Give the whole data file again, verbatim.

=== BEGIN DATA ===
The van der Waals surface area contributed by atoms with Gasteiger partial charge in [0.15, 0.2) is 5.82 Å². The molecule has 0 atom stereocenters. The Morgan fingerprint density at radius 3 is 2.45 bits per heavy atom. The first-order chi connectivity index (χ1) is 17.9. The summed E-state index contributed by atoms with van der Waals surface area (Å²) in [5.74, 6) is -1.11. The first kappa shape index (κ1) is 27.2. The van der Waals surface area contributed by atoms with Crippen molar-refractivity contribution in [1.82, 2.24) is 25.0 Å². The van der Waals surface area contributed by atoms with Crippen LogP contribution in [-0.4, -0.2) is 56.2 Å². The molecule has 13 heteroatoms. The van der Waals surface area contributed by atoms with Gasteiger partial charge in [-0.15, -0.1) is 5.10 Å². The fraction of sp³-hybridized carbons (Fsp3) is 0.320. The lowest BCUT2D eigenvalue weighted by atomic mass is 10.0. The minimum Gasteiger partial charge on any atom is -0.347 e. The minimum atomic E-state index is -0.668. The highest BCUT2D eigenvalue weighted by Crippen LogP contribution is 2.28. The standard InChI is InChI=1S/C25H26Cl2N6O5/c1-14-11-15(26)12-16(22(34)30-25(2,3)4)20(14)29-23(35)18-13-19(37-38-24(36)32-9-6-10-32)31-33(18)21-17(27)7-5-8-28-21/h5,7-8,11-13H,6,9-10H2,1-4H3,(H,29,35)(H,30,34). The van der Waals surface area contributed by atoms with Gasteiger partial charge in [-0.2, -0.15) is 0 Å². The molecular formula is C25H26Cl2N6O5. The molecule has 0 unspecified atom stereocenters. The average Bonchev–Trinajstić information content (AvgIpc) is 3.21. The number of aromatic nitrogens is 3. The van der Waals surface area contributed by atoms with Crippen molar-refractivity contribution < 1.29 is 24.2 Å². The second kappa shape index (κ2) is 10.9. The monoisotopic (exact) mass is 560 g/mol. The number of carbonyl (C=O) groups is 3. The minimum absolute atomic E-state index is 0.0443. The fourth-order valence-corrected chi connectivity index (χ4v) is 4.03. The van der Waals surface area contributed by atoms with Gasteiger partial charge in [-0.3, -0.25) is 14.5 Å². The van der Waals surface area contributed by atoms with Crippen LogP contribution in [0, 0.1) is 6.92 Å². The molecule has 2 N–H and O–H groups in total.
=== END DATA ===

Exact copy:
The van der Waals surface area contributed by atoms with Gasteiger partial charge in [0.15, 0.2) is 5.82 Å². The molecule has 0 atom stereocenters. The Morgan fingerprint density at radius 3 is 2.45 bits per heavy atom. The first-order chi connectivity index (χ1) is 17.9. The summed E-state index contributed by atoms with van der Waals surface area (Å²) in [5.74, 6) is -1.11. The first kappa shape index (κ1) is 27.2. The van der Waals surface area contributed by atoms with Crippen molar-refractivity contribution in [1.82, 2.24) is 25.0 Å². The van der Waals surface area contributed by atoms with Crippen LogP contribution in [-0.4, -0.2) is 56.2 Å². The molecule has 13 heteroatoms. The van der Waals surface area contributed by atoms with Gasteiger partial charge in [-0.15, -0.1) is 5.10 Å². The fraction of sp³-hybridized carbons (Fsp3) is 0.320. The lowest BCUT2D eigenvalue weighted by atomic mass is 10.0. The minimum Gasteiger partial charge on any atom is -0.347 e. The minimum atomic E-state index is -0.668. The highest BCUT2D eigenvalue weighted by Crippen LogP contribution is 2.28. The standard InChI is InChI=1S/C25H26Cl2N6O5/c1-14-11-15(26)12-16(22(34)30-25(2,3)4)20(14)29-23(35)18-13-19(37-38-24(36)32-9-6-10-32)31-33(18)21-17(27)7-5-8-28-21/h5,7-8,11-13H,6,9-10H2,1-4H3,(H,29,35)(H,30,34). The van der Waals surface area contributed by atoms with Gasteiger partial charge in [-0.2, -0.15) is 0 Å². The molecular formula is C25H26Cl2N6O5. The molecule has 0 unspecified atom stereocenters. The average Bonchev–Trinajstić information content (AvgIpc) is 3.21. The number of aromatic nitrogens is 3. The van der Waals surface area contributed by atoms with Crippen molar-refractivity contribution < 1.29 is 24.2 Å². The second kappa shape index (κ2) is 10.9. The monoisotopic (exact) mass is 560 g/mol. The number of carbonyl (C=O) groups is 3. The minimum absolute atomic E-state index is 0.0443. The fourth-order valence-corrected chi connectivity index (χ4v) is 4.03. The van der Waals surface area contributed by atoms with Gasteiger partial charge in [-0.3, -0.25) is 14.5 Å². The van der Waals surface area contributed by atoms with Crippen LogP contribution in [0, 0.1) is 6.92 Å². The molecule has 2 N–H and O–H groups in total.